Proteins, including membrane proteins, also play critical roles in signal transduction, or relay. Signals can include hormones, ions, environmental changes such as odors or light, or mechanical disturbances such as stretching. A hormone is a small molecule released by one cell in the body to influence the behavior of another. A hormone exerts its influence by binding to a protein receptor in the target cell either on the membrane or within the cytoplasm. Cells that do not make receptors for a particular hormone are not susceptible to its effects. Adrenaline and testosterone are examples of hormones that illustrate two major modes of hormone action.
Adrenaline binds to a membrane-spanning receptor that projects both to the outside and the inside of the cell. The binding of adrenaline to the exterior portion changes the shape of the receptor, which in turn sets in motion other changes within the cell. The result is the production of a molecule called cyclic AMP (adenosine monophosphate), another form of the adenosine nucleotide. This "second messenger" binds to a variety of enzymes within the cell, activating them and leading to production of a variety of products. The exact set of enzymes turned on by cyclic AMP and the exact set of consequences depend on the particular cell. Kidney cells, for instance, increase their permeability to water, while liver cells release sugar into the bloodstream. The unique set of proteins within each cell is determined by the genes it has expressed, which in turn is determined by its own history and the hormones and other influences to which it has been exposed.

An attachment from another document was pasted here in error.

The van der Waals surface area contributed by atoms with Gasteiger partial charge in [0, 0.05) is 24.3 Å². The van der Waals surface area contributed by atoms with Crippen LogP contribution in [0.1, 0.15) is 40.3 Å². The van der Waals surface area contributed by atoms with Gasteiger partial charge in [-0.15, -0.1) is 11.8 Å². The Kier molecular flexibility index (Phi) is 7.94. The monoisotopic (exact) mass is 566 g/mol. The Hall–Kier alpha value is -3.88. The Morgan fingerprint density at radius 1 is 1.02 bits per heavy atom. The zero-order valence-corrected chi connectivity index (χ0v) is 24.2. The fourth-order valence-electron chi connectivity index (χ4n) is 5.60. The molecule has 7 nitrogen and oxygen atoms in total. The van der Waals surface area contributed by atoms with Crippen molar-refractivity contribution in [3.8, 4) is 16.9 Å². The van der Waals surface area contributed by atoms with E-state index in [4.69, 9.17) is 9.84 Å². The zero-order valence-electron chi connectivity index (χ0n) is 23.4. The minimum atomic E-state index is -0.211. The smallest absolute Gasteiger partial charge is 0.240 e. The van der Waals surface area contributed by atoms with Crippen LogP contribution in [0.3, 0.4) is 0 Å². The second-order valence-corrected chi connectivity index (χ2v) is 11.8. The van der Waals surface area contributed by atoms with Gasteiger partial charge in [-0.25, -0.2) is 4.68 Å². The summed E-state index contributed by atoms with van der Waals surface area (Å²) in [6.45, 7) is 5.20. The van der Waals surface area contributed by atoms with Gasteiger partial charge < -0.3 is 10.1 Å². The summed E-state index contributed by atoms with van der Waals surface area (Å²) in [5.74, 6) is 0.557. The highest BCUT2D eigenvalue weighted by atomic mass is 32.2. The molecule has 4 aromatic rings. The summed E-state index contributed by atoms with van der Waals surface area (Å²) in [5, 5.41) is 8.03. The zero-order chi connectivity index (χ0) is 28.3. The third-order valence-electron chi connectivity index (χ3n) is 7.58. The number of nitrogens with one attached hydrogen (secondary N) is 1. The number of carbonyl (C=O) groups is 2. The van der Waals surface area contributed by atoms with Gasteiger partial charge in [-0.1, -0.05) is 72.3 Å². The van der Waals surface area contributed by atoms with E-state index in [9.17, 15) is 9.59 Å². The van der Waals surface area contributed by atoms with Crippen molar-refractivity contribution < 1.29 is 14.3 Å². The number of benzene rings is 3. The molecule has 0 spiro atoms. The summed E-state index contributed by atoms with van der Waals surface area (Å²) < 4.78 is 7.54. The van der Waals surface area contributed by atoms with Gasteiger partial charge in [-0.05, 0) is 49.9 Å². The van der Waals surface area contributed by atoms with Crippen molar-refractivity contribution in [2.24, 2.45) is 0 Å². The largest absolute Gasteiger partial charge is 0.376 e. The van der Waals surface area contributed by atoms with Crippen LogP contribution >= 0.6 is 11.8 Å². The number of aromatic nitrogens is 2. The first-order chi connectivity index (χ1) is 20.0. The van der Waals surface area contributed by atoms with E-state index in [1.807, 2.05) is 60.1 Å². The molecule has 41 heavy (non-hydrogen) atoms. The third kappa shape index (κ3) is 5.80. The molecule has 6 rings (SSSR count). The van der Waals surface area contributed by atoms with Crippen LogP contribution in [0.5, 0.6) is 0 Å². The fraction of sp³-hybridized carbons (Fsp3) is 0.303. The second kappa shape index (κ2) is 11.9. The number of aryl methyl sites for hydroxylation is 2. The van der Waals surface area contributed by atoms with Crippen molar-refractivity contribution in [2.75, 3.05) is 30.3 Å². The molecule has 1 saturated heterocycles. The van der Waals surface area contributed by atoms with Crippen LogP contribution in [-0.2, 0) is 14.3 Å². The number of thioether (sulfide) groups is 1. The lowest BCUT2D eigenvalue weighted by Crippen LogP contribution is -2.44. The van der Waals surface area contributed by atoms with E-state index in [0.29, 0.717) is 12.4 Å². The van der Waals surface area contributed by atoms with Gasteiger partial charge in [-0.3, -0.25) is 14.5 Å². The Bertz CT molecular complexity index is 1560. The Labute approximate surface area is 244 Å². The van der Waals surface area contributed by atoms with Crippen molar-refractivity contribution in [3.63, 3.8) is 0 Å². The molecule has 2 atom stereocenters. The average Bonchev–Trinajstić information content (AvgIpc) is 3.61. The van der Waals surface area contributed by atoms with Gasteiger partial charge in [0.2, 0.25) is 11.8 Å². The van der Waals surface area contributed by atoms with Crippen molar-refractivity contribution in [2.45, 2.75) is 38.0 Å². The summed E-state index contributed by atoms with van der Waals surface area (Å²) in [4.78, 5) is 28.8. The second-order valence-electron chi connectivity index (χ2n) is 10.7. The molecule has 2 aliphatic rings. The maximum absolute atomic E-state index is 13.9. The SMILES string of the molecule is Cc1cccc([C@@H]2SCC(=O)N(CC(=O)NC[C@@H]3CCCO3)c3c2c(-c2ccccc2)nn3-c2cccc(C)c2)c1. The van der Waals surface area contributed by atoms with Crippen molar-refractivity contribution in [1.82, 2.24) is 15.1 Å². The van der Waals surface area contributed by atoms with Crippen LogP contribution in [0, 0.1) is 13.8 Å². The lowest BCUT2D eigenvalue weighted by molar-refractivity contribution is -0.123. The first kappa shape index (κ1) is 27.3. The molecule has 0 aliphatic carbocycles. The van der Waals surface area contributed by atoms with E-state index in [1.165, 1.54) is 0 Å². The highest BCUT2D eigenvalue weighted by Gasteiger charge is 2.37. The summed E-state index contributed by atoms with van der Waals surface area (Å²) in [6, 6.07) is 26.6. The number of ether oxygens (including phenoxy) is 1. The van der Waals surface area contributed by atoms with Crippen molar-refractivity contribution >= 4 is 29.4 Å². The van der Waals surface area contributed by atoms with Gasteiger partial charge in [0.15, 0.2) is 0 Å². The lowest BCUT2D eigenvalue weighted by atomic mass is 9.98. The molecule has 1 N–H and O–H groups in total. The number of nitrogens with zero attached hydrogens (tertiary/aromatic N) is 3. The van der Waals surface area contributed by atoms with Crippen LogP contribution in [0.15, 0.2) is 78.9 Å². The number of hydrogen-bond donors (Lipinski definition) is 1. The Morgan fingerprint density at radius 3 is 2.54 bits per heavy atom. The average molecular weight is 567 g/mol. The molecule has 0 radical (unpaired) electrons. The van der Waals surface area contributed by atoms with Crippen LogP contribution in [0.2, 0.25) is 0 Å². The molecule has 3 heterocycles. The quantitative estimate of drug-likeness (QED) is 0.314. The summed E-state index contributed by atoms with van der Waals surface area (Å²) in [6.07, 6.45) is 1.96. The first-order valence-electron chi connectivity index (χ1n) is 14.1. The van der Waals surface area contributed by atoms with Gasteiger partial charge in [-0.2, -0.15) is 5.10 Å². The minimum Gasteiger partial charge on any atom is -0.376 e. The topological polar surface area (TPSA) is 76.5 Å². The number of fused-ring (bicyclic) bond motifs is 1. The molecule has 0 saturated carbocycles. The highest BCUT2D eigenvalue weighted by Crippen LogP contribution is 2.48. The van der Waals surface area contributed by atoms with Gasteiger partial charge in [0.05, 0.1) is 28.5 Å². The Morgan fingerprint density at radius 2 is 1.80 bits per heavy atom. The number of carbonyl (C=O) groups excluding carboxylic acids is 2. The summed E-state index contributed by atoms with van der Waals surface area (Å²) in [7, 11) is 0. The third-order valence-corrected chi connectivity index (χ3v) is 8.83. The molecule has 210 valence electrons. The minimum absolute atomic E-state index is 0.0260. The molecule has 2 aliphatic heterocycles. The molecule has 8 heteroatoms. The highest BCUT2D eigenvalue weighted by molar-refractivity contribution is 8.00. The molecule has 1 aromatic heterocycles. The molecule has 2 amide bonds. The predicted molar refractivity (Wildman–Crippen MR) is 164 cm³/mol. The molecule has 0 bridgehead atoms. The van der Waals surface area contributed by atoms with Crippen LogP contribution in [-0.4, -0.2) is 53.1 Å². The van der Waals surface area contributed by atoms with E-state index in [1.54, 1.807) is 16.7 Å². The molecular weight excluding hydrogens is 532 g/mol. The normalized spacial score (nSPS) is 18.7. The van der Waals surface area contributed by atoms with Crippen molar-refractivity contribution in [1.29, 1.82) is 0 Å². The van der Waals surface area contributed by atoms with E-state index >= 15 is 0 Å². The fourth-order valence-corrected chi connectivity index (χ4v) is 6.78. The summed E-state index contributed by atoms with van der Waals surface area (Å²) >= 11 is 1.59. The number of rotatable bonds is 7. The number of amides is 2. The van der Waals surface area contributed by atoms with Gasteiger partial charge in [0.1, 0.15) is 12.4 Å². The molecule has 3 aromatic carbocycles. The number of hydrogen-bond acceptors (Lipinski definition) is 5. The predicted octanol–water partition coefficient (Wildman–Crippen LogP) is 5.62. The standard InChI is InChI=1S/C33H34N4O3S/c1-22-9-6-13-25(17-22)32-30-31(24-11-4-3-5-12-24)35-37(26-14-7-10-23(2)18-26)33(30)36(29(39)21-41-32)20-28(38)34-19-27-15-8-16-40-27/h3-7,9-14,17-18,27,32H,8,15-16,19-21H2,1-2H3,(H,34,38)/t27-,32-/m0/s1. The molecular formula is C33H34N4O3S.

Testosterone's effects come on more slowly than adrenaline's, but last much longer. Testosterone passes through the plasma membrane and binds to a receptor in the cytosol. Once this occurs, the receptor-hormone complex is transported to the nucleus. Here, it binds to DNA, altering the rate of gene expression for a wide variety of genes. Thus, testosterone acts as a transcription factor. The prolonged action of testosterone is in part because it stimulates the production of new, long-lasting proteins that alter the cell's function for much longer than the very rapid and short-lived effects of adrenaline.
Cells continually respond to signals, and they influence other cells through the signals they release. Signaling pathways within the cell control the rate of cell division, the development and differentiation of the cell, the secretion of proteins and other molecules, and the response to injury, among many other reactions.
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